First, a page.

Nonviolent Delusion and the Brown and Garner Protest Movement
Nonviolent Delusion and the Brown and Garner Protest Movement
By Louise Michel /

We've marched. We've "died-in." We've disrupted traffic. We've organized. 

Now it's time for increased intensity to our actions.

On Saturday, Dec 13th, NYC hosted the largest organized protest to date in solidarity with Mike Brown and Eric Garner. We can now add names such as Darrien Hunt and Akai Gurley, among many others, to the long list of victims of police violence against unarmed black men. The "Day of Anger: Millions March NYC" Facebook page had over 43,000 attendees and there were well over 25,000 people that attended the protest. This event and those like it have the potential to be truly significant in the fight against state violence, whether it is in the form of police murdering unarmed black men, CIA torture, foreign occupations, or the violence of financial capitalism. 

Our fight for justice for Mike Brown and Eric Garner has hitherto existed in a curious paradox. Eric Garner was murdered before Michael Brown. His death was caught on camera for the world to see and the injustice of what happened is unquestionable. In Michael Brown's case Darren Wilson had the benefit of the prosecutor and law enforcement on his side and no video evidence of what happened. In Eric Garner's case one would think that even though law enforcement would naturally side to protect one of their own that the video evidence would be enought to get an indictment. It wasn't.

What is most important to point out is that the main difference between the two cases is that in Eric Garner's death people passively and ineffectively marched and pleaded for justice in hopes that the corrupt NYPD would listen to them. In Mike Brown's case an entire community rose up, fought back, literally stood their ground, and succeeded in building one of the largest protest movements in recent history. The resisters in Ferguson were not deluded by the priveliged snobbery of nonviolence. 

The protests thus far in NYC have been dominated by organizers that are unfortunately victims of the racist, ineffective ideology of nonviolence by any means necessary. It is their go-to tactic to vilify anyone that does not adhere to their authoritarian version of passivity in the face of immense violence. The nonviolence proponets have the police carry out the violence with their unofficial stamp of approval. 

They will even go as far as do the NYPD's work by becoming citizen cops and reprimand anyone who decides to employ a "diversity of tactics" while protesting. The institutionalized, white supremacist ideology of nonviolent acton is religiously adhered by both black and white organizers alike. Nelson Mandela did not believe this. Malcolm X did not believe this, and even MLK understood the reality of rioting.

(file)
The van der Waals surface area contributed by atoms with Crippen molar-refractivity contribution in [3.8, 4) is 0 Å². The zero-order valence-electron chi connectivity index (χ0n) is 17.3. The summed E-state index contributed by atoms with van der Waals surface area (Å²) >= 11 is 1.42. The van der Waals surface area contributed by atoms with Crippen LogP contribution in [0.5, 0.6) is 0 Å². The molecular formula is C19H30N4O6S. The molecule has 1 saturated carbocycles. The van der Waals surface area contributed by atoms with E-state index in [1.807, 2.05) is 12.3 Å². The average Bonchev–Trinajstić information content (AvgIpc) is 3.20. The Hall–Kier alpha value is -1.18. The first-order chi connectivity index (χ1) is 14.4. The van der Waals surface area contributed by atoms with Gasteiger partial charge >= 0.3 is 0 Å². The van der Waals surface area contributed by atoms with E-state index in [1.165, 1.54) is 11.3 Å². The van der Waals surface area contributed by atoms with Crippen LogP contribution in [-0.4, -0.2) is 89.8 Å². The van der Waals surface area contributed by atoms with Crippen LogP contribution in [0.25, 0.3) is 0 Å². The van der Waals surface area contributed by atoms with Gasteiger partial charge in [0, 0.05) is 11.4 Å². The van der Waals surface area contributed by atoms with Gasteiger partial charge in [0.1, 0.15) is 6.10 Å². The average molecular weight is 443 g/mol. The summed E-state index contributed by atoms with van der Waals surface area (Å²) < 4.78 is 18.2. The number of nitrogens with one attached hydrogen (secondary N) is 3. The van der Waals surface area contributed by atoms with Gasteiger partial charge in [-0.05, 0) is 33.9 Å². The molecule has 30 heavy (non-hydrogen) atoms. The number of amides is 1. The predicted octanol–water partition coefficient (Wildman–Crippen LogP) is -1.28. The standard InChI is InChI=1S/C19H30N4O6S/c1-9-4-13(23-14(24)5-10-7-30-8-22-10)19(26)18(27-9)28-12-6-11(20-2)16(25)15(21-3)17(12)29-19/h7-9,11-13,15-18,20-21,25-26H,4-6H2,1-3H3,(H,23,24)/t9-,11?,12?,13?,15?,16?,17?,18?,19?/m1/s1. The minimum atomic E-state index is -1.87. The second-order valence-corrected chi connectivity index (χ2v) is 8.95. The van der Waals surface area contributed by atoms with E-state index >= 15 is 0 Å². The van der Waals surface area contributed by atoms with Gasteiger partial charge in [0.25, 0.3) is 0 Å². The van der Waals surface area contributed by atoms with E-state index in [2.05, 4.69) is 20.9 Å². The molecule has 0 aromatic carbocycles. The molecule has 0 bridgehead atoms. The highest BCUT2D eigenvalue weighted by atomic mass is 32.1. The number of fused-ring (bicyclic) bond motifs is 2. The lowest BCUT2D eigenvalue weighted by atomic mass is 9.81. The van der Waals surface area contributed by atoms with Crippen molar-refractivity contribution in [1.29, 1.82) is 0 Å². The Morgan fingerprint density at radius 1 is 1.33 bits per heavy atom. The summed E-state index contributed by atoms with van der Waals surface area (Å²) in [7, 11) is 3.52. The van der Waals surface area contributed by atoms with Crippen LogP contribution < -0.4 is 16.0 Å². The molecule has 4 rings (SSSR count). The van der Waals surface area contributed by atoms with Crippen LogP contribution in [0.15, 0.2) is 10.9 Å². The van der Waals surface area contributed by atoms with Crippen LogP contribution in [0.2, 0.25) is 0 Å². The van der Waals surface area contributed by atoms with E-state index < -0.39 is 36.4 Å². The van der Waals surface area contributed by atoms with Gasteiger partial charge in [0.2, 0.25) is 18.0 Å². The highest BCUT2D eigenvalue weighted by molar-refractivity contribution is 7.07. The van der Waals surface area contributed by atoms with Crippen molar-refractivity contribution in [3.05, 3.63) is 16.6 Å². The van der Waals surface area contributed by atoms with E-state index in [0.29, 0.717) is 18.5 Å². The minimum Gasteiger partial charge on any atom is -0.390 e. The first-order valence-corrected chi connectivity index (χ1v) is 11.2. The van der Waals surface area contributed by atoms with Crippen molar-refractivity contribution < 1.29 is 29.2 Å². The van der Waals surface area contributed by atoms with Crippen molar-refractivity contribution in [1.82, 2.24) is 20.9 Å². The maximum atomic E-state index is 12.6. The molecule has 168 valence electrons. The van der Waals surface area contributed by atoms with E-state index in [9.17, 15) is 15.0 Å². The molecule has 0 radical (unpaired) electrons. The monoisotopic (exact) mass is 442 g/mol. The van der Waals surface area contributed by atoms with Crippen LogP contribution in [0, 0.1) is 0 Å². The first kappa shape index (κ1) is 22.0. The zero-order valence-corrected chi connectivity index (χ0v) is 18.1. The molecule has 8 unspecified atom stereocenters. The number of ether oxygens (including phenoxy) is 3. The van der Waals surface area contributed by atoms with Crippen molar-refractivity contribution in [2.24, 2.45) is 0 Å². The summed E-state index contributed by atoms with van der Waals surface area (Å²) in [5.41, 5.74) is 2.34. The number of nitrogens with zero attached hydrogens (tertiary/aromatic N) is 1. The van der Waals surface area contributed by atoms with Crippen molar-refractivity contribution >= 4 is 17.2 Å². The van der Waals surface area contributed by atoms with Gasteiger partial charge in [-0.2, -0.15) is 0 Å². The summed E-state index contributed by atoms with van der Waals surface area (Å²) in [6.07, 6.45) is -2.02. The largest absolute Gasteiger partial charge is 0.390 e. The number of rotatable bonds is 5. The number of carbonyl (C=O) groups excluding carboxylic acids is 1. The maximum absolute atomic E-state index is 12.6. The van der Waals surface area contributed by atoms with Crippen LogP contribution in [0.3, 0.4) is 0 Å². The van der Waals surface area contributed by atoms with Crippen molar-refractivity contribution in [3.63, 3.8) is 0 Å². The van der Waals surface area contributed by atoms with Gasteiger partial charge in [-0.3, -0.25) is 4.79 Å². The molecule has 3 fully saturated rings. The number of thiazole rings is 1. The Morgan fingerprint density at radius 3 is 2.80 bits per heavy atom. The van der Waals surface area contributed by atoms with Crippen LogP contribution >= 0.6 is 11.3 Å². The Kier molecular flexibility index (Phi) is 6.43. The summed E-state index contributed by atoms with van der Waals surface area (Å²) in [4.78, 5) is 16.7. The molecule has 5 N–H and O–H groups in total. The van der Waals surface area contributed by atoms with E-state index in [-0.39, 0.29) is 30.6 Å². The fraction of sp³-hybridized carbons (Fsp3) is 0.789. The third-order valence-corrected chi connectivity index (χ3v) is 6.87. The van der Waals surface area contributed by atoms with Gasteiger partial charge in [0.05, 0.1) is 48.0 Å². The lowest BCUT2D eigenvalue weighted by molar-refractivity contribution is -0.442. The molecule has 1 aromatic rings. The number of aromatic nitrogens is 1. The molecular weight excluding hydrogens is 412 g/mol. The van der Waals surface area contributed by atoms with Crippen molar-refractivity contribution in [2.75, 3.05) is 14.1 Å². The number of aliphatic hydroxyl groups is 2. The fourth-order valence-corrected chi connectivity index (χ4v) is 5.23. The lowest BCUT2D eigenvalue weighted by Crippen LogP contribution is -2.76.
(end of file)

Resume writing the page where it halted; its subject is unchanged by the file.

The delusion of nonviolence and pacifism stems from the notion that oppressed peoples do not know anything about liberating themselves or fighting back against state brutality. Nonviolence comes from the idea that safe and privileged white middle-class suburban intellectuals that have never had to deal with issues of racist cops wontonly murdering them know best how to lead and organize on behalf of the colonized. This is a dangerous road to traverse if we want to truly revolutionize social relations in our society. Nonviolent activists maintain that the "violence" of, say, breaking a window, is somehow commiserate with that of the structural violence of institutionalized racism and imperialism. Furthermore, they cater to the state's demands thus validating a system that is predicated on injustice and exploitation. 

Do these people not realize that it is thanks to the rebellion in Ferguson that we have even arrived at this moment? If Ferguson would have amounted to nothing more than a few marches and vigils similar to what happened after Garner's murder then we would not have arrived at this moment the way we did. Activists fail to see the effectiveness of the riots and the so called "violence" that the citizens resorted to.

If oppressed peoples are suppose to be the ones leading such movements then why are we allowing the movement against police brutality to be dominated by tactics that come out of the privileged bourgeois tradition of nonviolence? Let's face it, pacifism is a luxury afforded to people that already have their basic needs met and basic rights enshrined to them. Oppressed people have no other options other than to take direct action. 

So if you see any of your brave comrades decide to do something other than hold a sign or walk on the sidewalk please commend them and understand that we are all allies of the same cause with the same goals. Some of us believe in using different tactics at different times rather than always adhering to the state's prescription of nonviolence.

Time to fight back against police impunity!

Justice for Mike

Justice for Eric

Expect Resistance! 

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Nonviolent Delusion and the Brown and Garner Protest Movement